em>Issued by City of York Council
City of York Council’s ‘Gateway to History’ project will refurbish the first floor of York Explore Library Learning Centre into the new home for York’s archives, including a new archive storage vault built to 21st century conservation standards.
The project will reach out to communities across the city to get them involved in adding their stories to the 850 years of documents already preserved in the archive which records all aspects of the city’s history from complaints about mediaeval prostitutes, the city’s reaction to the death of Richard III, the growing influence of railways and the Rowntree family on the Victorian city to the defence of York in the Second World War.
Councillor Sonja Crisp, Cabinet Member for Leisure, Culture and Tourism, said: “This is such brilliant news as we approach the finale of York 800. York has the most important city archive outside London, and this generous grant from the Heritage Lottery Fund means that it will start the next 800 years in better condition and open to more people than ever before.
“The Archive is the permanent record of the lives of all of the people of York from 1155 and now, thanks to the HLF, more people than ever before are going to be able to use it and to be part of it. I want to thank the many hundreds of residents who contributed their ideas on how we can use this grant to create a living archive that will represent all our citizens for all time.”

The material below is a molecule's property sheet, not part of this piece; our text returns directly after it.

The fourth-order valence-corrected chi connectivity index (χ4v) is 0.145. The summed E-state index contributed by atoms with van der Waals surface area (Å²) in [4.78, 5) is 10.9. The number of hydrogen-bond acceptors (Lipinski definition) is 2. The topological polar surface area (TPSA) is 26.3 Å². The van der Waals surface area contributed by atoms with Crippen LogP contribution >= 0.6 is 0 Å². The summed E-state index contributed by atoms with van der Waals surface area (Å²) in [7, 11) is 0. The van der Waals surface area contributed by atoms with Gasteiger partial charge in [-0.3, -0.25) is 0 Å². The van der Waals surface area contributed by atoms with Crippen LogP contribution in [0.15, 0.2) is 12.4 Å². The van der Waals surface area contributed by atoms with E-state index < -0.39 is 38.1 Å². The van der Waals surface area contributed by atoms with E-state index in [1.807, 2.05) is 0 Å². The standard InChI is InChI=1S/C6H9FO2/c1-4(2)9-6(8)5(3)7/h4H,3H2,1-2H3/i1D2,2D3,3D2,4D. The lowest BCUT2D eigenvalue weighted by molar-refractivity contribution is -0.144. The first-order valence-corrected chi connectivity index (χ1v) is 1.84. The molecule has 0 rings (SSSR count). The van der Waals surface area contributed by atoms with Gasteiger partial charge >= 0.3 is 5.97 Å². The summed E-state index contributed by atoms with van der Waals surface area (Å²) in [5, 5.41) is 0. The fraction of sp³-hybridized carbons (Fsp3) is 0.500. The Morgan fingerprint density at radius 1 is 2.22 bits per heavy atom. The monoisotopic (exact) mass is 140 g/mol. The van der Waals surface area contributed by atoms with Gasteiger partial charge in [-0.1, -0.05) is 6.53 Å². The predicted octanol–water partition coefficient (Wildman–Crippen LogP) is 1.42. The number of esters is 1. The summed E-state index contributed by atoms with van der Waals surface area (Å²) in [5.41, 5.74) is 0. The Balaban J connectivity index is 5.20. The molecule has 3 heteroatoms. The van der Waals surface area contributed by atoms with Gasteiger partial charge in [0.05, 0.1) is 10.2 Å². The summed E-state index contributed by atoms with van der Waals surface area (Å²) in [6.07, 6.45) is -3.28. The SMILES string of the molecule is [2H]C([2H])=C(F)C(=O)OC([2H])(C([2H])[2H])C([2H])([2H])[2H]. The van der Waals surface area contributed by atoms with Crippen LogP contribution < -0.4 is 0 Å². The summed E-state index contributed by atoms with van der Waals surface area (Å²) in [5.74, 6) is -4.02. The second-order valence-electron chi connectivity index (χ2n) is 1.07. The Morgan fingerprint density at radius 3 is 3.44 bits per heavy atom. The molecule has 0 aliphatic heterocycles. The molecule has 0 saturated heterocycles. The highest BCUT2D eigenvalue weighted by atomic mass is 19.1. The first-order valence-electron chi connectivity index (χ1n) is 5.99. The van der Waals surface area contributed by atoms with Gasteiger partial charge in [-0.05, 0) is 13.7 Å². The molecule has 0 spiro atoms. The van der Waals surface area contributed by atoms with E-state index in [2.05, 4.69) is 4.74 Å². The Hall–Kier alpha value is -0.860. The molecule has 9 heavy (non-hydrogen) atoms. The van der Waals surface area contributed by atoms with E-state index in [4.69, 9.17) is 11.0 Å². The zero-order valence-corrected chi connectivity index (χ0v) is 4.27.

Fiona Spiers, Head of Heritage Lottery Fund for Yorkshire and the Humber, said: “Centuries of life in what was once England’s second city are detailed in this revealing and fascinating archive. We are delighted to support this project that will give the city’s present day inhabitants many new opportunities to discover how their predecessors lived.”
Richard Taylor, City of York Council’s Archives Manager: “The Gateway to History project has been seeking to secure a sustainable future for the city archive and this HLF grant will cover 88% of the project costs. The balance will be met by the council which will use this opportunity to complete the refurbishment of York Explore.
“This will include installing a new energy-efficient heating system, repairing the roof, refreshing the layout of the ground floor and the very successful cafe. Building work on the new archive is expected to start in summer 2013 and complete in early 2014 with as much as possible of York Explore staying open during the works.”
The project team will be inviting local people to get involved by joining the project Advisory Board, and to act as ‘Archive Champions’ for their neighbourhood or community organisation. The project also has an email address for comments, suggestions and feedback at [email protected]
Photo captions: Cllr Sonja Crisp in the current archives: one of her reading a City of York House Book no.1 1476-1479 – the oldest surviving council minute book containing details of York’s relationship with Richard III when he was Duke of Gloucester, and also the first mention of the city archives in 1476.
The other is of her reading a House Tax or “Husgabel” roll of c1280 – the oldest surviving York civic record of any kind, appropriately a council tax roll which shows lists of houses in the city and how much house tax was payable on each.
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